Tag Archives: Tools

How to Handle a Meltdown in a Public Place

how to handle a meltdown in a public place

How do you feel when your child has a meltdown in a public place?  Does adrenaline course through you? Does heat radiate through your body up to your flaming cheeks?

Maybe, like me, a dozen inner voices echo around your head,

“I knew we shouldn’t have come.”

“He’s three/seven/eleven years old now. Surely this shouldn’t still be happening?”

“If I’d called him over for a drink five minutes ago, this wouldn’t have happened.”

“Everyone must be thinking what a spoilt brat he is. I bet they blame me.”

“Why can’t I just relax for once like those other parents?”

That’s exactly how I felt when I glanced up to see a boy banging my son over the head with a dodgeball at a trampoline park. As I raced over, not sure of what had happened before but knowing exactly what was going to happen next, my son launched himself at the boy. By the time I reached the court, my son had fled and an angry dad was trying to get my attention. As I turned to follow my son, the man shouted, “That’s right, just walk away when I’m talking to you!”

Looking back on that day, I thought about how much I’ve learned over the past few years about how to handle a meltdown in a public place.

We can’t always help getting triggered; seeing our kid causing mayhem in a crowded place is about as stressful as it gets. But we can plan ahead to manage the fallout in the least damaging way.

Five steps to handling a meltdown in a public place

Step One – Be as well-rested and soul-nourished as possible

A full night’s sleep may not prevent your child melting down, but you’ll handle things better if you’re not at the end of your rope to start with.

Step Two – Focus on your child

When other people are angrily clamouring for your attention after an incident, it’s easy to forget your child. But he’s the one who needs you first.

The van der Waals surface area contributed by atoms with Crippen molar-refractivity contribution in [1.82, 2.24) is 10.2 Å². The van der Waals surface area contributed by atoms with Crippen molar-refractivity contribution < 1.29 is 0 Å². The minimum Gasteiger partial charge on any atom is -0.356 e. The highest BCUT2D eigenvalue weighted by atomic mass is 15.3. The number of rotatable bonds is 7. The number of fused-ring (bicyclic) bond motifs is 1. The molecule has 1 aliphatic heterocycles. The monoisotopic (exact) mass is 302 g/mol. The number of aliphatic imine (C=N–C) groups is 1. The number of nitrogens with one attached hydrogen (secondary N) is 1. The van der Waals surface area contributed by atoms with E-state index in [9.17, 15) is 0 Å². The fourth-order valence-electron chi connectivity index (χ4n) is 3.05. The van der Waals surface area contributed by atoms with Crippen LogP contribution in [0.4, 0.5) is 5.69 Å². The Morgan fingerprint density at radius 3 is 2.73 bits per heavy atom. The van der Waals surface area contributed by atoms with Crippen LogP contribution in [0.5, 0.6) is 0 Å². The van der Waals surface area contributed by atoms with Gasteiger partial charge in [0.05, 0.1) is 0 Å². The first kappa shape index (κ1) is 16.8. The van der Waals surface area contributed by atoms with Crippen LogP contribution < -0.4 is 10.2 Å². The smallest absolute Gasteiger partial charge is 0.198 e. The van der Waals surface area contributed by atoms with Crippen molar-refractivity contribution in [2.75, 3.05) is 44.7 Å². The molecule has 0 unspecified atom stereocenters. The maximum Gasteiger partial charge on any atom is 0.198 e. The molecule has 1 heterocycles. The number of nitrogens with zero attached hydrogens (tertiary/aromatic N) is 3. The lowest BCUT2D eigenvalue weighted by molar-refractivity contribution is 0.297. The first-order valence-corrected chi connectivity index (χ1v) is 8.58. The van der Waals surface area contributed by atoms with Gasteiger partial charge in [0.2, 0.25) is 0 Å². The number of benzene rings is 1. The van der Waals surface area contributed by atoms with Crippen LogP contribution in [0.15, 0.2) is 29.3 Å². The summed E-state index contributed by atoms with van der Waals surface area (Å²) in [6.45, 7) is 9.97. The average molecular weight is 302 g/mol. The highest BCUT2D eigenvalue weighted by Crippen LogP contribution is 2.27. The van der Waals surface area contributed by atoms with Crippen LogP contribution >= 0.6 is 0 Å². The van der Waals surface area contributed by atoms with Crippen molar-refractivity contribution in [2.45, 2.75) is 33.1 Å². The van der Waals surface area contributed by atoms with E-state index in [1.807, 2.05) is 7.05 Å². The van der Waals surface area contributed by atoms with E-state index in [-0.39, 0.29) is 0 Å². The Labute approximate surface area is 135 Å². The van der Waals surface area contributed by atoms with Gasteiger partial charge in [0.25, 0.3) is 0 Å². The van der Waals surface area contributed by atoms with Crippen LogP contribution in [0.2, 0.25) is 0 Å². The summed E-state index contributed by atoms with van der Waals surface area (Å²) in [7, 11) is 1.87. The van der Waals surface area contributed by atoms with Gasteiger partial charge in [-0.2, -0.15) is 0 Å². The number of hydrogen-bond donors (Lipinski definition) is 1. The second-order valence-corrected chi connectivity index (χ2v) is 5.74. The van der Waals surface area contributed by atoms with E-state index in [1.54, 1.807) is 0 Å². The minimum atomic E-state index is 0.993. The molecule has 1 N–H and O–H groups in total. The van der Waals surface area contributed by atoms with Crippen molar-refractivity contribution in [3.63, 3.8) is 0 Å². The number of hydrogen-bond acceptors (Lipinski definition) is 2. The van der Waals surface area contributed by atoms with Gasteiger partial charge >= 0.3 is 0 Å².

Check your child is safe. No matter what he’s done, avoid yelling. If you can manage it, offer a hug. Touch reduces stress and releases oxytocin, which promotes bonding.

My son and I hug many times each day, but even loving touch is too much when he’s flooded with negative emotion. Instead I give him water, tell him I love him, and lead him a secure, quiet place.

Step Three – Face the music

If you can, return to the scene of the meltdown.

After the dodgeball incident I approached the other parent and said, “Sorry I walked away when you were talking. I needed to know my son was safe.”

Let any other people involved have their say. They’ll feel heard and you’ll discover more about what led up to the incident. This will help you understand what triggered your child so you’ll be better prepared to talk about what happened with him later.

Thank the other people, apologise if appropriate, and explain – in your preferred way – that your child has special needs. (In my book, all children who get over-stimulated in public places have ‘special needs’.)

At the trampoline park I discovered that my son had marched onto the other team’s side of the dodgeball court and started shouting at them at close range for not following the rules. The other boy’s mother told me that her son had special needs too, which explained why he reacted the way he did. Both parents  thanked me for going back to talk to them.